DOCTOR'S BLOG

Birth of The Barefoot Kids Foundation on Oprah


When television superstar Oprah Winfrey gave 300 members of her audience $1,000 last October, all were reportedly inspired to do good deeds with the money. One woman was said to have given a dozen homeless men spa treatments and new clothes. Another gave a helping hand to a man with a brain tumor and nine children.

But Winfrey's message of "paying it forward" extended beyond her TV show, for it also inspired Carlsbad residents Loretta and Dan Ross to start their own nonprofit organization, the Barefoot Kids Foundation.
"It was inspiring to see what they did with it," said Loretta Ross, who with her husband started the foundation in July. "I'd always wanted to do something like this, and this seemed like the right time in my life to do it."

The Rosses didn't have to look far to find a good cause to which to devote their extra time and money.
"My son's a teacher (in North County) and he said he saw many of his elementary school kids wearing their siblings' battered shoes," said Ross, who works full time in the elder-care field. "There are some kids who have never gone to a shoe store to get new shoes."

Indeed, the National Center for Children in Poverty reports that with nearly 13 million children in America living below the federal poverty line, new shoes don't always make it onto a family's must-have list after the food and medical bills are paid.

Ross said it was important to her and her husband that the families were not asked to stand in line for help and that the shoes are new and properly fitted. "I think it's very belittling for a parent to have to stand in line for cast-offs, and this way, they get to choose their shoes and they are brand-new," she said. "Shoes are a real confidence booster for kids."

And well-fitting new shoes are also important for children's health, she said. Dr. Kenneth Rehm, a San Marcos podiatrist, sits on the foundation board. He said that the importance of good, new footwear for children has been overlooked. "There is almost free health care in this country, but there is no free shoe care. People forget about their feet until there is something wrong and they can't walk," he said, stressing the fact that quality shoes for children are important. "For lots of kids who go without new shoes, the alternative is going without shoes (at all) or getting hand-me-downs, which are unhealthy. The heels are worn out or they're stretched out to the point they fit someone else. The foot supports the whole body and you can have these foot problems your whole life."

Rehm said he was amazed to hear that many children in our relatively affluent communities go without new shoes and was happy to lend his support. "They (the Rosses) don't have to do this at all," he said. "They are doing it out of the kindness of their heart. It is such a worthy cause. I am so passionate about the work Danny and Loretta do."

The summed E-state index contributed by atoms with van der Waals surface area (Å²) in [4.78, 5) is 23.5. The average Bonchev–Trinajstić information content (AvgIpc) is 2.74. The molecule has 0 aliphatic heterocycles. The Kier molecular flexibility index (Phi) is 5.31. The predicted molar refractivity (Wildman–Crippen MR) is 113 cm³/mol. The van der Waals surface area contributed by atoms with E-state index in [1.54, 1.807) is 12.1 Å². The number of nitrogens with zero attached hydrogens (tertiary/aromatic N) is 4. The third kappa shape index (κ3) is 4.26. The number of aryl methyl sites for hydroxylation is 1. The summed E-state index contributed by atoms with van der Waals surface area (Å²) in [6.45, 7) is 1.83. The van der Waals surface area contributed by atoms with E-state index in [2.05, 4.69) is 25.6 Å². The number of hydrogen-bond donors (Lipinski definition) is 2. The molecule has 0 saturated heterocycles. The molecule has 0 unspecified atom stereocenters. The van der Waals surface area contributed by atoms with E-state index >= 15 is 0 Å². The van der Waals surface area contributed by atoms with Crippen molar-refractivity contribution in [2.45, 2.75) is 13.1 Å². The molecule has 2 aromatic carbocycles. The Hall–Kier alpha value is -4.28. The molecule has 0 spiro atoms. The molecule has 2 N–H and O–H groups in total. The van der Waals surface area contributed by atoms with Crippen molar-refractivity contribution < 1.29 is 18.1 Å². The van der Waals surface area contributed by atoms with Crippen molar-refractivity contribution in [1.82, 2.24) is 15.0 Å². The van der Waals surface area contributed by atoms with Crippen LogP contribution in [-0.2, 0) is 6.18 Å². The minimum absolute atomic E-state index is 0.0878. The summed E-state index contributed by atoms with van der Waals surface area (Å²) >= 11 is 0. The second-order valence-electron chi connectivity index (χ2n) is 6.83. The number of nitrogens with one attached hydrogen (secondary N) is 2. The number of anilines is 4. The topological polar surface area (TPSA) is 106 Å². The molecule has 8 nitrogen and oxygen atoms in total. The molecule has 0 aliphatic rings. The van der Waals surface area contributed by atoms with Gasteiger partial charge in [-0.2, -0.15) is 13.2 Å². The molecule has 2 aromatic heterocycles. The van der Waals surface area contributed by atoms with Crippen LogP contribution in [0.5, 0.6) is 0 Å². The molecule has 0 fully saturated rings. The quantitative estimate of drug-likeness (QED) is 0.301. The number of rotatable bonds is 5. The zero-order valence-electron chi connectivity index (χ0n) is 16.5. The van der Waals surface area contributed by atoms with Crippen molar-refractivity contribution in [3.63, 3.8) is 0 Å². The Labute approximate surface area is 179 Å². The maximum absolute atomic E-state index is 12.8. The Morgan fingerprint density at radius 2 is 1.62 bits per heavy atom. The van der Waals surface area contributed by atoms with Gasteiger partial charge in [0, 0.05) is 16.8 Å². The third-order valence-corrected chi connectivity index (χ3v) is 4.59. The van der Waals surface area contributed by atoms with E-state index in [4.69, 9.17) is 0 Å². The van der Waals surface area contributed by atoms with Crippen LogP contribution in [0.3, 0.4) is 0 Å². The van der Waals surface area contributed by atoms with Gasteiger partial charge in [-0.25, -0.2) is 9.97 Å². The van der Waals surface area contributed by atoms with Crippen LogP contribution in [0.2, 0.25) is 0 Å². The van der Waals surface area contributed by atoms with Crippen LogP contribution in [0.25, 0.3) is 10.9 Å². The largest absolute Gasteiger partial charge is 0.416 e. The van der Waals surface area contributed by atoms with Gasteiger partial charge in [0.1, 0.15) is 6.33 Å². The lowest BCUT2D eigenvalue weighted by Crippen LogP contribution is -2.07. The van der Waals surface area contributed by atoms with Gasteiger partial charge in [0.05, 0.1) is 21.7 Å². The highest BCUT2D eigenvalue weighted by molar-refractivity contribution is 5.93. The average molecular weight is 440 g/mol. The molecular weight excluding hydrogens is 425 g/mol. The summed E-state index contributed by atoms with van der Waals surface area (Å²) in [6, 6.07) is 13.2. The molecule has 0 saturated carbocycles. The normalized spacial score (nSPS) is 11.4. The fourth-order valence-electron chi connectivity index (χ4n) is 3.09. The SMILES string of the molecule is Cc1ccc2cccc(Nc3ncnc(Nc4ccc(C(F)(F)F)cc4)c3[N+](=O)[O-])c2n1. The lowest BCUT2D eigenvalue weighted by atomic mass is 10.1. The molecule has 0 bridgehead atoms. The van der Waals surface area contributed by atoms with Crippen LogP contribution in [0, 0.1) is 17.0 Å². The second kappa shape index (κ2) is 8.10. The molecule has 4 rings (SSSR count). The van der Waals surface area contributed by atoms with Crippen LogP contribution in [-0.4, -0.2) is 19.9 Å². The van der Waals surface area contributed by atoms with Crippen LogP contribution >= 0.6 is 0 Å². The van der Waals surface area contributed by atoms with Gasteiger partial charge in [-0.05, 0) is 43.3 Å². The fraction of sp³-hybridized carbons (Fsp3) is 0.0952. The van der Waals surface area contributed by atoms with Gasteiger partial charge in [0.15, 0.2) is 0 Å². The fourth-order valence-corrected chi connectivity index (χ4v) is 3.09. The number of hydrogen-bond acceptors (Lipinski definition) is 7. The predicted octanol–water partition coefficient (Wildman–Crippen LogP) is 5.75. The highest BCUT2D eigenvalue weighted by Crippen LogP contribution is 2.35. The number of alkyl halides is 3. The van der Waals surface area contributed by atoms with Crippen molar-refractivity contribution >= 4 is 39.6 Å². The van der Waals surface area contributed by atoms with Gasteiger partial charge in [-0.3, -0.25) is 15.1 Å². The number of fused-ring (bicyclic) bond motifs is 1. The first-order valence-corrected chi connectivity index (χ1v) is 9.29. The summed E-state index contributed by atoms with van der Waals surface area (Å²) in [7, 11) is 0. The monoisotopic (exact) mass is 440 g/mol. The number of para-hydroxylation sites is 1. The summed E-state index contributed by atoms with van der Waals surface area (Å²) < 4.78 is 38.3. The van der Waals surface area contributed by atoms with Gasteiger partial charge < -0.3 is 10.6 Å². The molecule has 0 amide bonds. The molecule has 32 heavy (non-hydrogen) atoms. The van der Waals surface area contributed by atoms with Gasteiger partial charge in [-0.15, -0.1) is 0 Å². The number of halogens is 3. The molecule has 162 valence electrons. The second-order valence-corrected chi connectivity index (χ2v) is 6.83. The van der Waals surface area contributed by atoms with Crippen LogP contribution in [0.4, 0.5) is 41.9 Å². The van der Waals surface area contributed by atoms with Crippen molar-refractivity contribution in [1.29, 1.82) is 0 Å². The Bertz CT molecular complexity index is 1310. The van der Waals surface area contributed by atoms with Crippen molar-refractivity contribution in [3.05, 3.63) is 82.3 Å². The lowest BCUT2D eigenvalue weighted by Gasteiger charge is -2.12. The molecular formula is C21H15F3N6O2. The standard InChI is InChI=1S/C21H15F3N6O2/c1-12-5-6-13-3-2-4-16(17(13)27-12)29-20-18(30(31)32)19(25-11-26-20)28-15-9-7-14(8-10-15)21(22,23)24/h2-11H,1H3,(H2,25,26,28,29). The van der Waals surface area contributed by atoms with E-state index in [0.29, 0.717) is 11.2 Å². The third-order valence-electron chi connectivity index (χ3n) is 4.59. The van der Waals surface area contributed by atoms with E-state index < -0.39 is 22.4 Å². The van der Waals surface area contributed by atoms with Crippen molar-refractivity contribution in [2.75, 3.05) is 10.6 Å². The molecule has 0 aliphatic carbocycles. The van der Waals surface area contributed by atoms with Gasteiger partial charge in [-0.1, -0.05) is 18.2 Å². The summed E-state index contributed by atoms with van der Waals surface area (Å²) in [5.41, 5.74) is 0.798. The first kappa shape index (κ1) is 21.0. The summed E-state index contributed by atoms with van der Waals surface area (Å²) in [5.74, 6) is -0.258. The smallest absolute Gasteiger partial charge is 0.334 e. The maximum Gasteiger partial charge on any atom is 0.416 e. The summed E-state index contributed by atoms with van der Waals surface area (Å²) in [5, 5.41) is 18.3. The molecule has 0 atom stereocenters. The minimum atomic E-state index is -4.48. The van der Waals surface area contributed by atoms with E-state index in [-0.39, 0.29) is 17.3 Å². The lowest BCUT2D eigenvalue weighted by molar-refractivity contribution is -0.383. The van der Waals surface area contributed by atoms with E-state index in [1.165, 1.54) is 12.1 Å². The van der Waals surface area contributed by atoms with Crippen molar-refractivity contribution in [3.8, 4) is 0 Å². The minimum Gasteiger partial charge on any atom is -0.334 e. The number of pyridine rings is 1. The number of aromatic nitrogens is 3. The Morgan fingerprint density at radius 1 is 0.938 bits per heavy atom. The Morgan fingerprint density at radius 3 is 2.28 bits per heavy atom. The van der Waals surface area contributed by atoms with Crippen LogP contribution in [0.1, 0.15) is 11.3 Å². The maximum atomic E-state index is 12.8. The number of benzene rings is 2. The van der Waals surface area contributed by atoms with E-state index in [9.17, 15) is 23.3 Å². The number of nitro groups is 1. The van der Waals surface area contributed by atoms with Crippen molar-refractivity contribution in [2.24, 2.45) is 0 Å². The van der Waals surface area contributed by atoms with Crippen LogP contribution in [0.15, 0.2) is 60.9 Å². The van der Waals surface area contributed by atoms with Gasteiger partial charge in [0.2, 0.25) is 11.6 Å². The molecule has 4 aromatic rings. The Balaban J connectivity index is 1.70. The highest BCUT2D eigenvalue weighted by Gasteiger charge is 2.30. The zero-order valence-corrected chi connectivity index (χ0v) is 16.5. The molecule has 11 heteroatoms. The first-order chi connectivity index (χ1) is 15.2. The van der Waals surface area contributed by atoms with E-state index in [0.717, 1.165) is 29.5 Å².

The Rosses set up the foundation themselves, including researching how to create a nonprofit, finding the right name, setting up the Web site and securing corporate sponsors. They also collect donations, giving private donors the option to direct their donation to specific communities or to leave it to them to fairly distribute.
Through its national distribution network, the foundation provides $25 gift cards for Payless Shoe Source to their distribution partners, which are child care service organizations such as the Boys & Girls Clubs of America, Big Brothers Big Sisters, schools, and licensed state agencies. These partners determine which children are in need and distribute the cards to them.

Last, a tracking program confirms the use of each card and provides feedback to the distribution partners. This two-way reporting system helps the foundation determine the effectiveness of the program.
The Rosses have also worked hard to enlist the help of many corporate sponsors such as Amazon, Best Buy, the Discovery Store, Staples, eBay, Travelocity and others who have agreed to donate a portion of sales made through the Barefoot Kids Foundation Web site. On the Web site are links to the corporate sponsors, and customers who click on the link to the sponsor's logo and make a purchase generate additional donation income to the foundation.

So far, the foundation has given out a couple of hundred cards, said Loretta. "We would like to do so much more, but we're just starting out. I wish we could give out thousands of cards -- and we plan to."
Ross is adamant about keeping herself and her husband out of the limelight. Not interested in putting their photos on the Web site or in the media, they would rather remain anonymous.

"I don't want it to be about us, about me," she said. "We just want it to be about the foundation and helping kids get new shoes."

Contact staff writer Ruth Marvin Webster at (760) 740-3527 or rwebster@nctimes.com .